One of the most progressive sports leagues has taken yet another step in the direction of innovation and technology. The National Basketball Association (NBA), which has received much praise throughout the years for groundbreaking moves such as enlisting Michele Roberts to become the first female NBA executive director, to giving Becky Hammon her shot at becoming the first woman head coach, is now developing new platforms that can take the game to the next level. Within the last year, the NBA has made intriguing business moves that can expand the games global reach. In November, the NBA announced it is teaming up with Intel Capital to invest in technology startups with the hope that the partnership can offer unique fan experiences. The league doubled-down on new business ventures earlier this year when they announced plans to launch a professional gaming league with Take Two Interactive, called the NBA 2K eSports League. Both announcements signal that the NBA is here to produce a premium product on the court while striving to make a major impact on the global sports and technology landscape.
The new Emerging Technology Initiative will be tasked with identifying investment opportunities that could produce noteworthy experiences for fans tuning in by way of digital media, in the arena or around the world. Funding start-ups that combine sports and technology in ways that have never been explored aligns with the forward thinking movement the league has showcased over the years. Intel has been known for its work alongside startups and the NBA has had success integrating new ways to make the game a global experience with various events such as its Jr. NBA World Championship, a global youth basketball tournament featuring the top boys and girls teams ages 14 and under from around the world. But, in order for this unique partnership to succeed, there will be a collaborative effort from both parties. According to Jeff Marsilio, Senior Vice President for New Media Distribution, “executives from different areas of our business will work with Intel Capital executives to evaluate those opportunities, drawing on the deep experience Intel Capital has in working with startups.” For a league that is extremely focused on extending its reach to global markets, this is a win-win situation. While every NBA fan doesn’t have the chance to see his or her favorite player step on the hardwood, both the NBA and Intel hope to explore avenues that make the game an unforgettable experience.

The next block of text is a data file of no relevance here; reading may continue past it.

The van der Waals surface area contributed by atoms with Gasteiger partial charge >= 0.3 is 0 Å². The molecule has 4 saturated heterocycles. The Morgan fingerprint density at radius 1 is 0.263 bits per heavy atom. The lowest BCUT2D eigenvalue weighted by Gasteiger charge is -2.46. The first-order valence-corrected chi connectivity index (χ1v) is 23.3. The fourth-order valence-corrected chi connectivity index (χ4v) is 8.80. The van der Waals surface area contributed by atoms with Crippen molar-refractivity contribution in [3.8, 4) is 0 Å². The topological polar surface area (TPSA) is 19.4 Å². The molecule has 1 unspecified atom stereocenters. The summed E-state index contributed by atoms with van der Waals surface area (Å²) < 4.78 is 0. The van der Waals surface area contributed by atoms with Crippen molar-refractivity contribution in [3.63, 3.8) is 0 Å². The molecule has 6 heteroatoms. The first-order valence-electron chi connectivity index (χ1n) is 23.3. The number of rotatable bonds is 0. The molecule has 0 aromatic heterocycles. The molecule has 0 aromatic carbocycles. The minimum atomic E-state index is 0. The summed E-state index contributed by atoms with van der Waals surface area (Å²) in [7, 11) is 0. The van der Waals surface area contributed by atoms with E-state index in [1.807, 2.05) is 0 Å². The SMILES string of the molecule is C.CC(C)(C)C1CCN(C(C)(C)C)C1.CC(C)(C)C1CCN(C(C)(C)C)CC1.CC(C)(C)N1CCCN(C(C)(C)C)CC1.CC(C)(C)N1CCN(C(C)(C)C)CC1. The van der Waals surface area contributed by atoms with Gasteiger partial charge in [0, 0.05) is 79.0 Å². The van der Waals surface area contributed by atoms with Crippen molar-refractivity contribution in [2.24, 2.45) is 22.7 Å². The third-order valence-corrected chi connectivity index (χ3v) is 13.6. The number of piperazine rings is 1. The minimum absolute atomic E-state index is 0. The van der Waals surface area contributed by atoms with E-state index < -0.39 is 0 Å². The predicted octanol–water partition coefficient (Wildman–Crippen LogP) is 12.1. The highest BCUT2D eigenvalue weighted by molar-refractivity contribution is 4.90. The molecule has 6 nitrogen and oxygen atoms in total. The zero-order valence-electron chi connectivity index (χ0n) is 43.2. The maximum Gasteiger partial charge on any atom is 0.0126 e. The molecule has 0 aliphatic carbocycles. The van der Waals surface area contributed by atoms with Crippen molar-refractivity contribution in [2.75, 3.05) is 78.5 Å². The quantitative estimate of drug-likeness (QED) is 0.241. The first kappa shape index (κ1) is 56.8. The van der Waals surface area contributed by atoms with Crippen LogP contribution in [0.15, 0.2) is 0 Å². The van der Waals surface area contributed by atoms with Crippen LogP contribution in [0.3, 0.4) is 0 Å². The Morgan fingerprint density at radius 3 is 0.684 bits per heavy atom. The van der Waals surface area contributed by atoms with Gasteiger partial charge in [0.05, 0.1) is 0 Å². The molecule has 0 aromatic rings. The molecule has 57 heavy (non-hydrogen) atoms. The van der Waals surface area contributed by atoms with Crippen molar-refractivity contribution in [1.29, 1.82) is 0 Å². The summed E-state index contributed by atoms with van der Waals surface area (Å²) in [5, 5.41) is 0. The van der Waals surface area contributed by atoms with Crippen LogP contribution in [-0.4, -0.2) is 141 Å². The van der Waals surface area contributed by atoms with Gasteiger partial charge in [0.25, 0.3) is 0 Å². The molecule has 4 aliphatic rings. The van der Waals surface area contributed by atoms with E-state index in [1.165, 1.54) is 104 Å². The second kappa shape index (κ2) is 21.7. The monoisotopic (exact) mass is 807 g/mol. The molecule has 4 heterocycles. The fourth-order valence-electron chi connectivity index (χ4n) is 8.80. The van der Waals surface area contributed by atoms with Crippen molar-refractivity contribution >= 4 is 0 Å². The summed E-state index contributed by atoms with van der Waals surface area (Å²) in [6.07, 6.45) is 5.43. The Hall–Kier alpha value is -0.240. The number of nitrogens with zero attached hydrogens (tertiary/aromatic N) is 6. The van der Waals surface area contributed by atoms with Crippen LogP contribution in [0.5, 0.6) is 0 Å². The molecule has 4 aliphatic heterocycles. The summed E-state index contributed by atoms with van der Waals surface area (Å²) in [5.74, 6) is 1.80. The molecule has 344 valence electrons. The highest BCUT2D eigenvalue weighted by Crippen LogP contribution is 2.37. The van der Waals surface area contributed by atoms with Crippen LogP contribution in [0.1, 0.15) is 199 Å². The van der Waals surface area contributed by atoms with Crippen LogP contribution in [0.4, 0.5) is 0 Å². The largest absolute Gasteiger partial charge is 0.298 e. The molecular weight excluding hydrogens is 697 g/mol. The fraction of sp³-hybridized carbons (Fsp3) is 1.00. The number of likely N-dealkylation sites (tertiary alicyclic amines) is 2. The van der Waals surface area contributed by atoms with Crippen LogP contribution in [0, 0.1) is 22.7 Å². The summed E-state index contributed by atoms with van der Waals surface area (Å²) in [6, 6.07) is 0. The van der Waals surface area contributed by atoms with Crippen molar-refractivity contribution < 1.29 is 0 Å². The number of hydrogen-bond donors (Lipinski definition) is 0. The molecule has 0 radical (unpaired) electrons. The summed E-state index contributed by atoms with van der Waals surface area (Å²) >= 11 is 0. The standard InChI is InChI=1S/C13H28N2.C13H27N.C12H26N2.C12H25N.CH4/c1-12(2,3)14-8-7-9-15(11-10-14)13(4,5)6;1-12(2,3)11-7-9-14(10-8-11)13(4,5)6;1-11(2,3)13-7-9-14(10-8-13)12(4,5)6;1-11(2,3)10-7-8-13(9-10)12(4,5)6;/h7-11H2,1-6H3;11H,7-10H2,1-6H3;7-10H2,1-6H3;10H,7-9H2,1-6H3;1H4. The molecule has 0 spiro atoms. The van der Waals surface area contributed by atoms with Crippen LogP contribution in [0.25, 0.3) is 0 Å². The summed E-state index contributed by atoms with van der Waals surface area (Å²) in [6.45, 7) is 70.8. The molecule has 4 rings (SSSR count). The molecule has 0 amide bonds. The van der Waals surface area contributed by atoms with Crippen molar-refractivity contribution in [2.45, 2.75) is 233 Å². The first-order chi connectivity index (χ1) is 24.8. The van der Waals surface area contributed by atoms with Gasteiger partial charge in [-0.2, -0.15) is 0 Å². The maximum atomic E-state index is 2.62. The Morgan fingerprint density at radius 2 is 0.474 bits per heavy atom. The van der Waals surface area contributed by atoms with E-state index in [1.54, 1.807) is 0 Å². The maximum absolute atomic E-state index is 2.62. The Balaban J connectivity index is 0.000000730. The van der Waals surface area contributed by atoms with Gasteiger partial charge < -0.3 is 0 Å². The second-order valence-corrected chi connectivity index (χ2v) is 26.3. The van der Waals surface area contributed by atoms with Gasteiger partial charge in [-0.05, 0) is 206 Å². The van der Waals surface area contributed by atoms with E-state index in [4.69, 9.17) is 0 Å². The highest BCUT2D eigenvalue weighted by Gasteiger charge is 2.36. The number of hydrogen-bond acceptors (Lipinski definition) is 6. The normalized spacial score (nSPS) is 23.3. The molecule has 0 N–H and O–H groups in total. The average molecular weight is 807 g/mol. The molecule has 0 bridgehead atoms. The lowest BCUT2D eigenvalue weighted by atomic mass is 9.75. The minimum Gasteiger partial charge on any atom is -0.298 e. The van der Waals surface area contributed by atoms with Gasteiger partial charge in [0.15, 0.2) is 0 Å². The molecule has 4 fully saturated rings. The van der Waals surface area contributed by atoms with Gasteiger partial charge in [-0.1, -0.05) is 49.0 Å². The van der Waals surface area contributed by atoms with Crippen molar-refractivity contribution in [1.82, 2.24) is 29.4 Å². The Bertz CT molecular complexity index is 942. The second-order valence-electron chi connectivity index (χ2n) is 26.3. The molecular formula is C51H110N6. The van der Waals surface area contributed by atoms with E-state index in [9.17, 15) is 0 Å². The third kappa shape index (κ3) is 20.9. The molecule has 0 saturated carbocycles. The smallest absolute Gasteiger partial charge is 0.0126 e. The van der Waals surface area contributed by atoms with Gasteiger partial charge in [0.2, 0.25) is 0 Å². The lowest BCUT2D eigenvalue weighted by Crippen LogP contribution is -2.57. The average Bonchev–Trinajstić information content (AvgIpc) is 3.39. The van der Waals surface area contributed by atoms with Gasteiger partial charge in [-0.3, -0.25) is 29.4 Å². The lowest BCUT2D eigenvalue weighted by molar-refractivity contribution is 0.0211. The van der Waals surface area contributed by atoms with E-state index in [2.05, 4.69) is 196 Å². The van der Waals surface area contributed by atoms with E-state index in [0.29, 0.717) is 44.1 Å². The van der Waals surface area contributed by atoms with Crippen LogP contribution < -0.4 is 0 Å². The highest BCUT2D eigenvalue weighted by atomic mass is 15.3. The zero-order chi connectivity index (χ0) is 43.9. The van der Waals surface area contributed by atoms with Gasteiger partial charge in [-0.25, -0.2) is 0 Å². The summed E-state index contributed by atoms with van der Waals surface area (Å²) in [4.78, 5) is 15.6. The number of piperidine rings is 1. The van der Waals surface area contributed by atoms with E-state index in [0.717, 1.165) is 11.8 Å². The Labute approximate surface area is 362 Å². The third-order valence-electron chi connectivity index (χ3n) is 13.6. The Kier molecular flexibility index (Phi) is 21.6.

While this partnership is still in the infancy stage, there are already signs of its success. This year the NBA, along with Turner Sports and Intel, announced that seven regular season games and at least 12 more playoff games would be available in Virtual Reality. Hall of Famer and current TNT color commentator Reggie Miller wore a Virtual Reality headset, Oculus Go, courtside for the first round matchup between the Golden State Warriors and San Antonio Spurs. While the idea of watching a game through a headset instead of on live television or in the arena might not be currently accepted by everyone, the opportunity to see the physical device provided many a chance to envision what the fan experience would be like via virtual reality. According to brief reviews, Ben Golliver of SI.com pointed out that the headset is like watching “video game characters” play at a speed “faster than a typical NBA game.”
This multi-year partnership further exhibits why the NBA is one of the most forward thinking professional leagues. With the ultimate goal of producing an incomparable product for its fans, the NBA will surely have other leagues taking notes on how recent moves not only affect the bottom line but also how it impacts consumer engagement on a global scale.
Bryce Tarrant is a sports media & culture enthusiast. As a sports marketing professional he enjoys the conversation around major events, sneakers and the art of debate.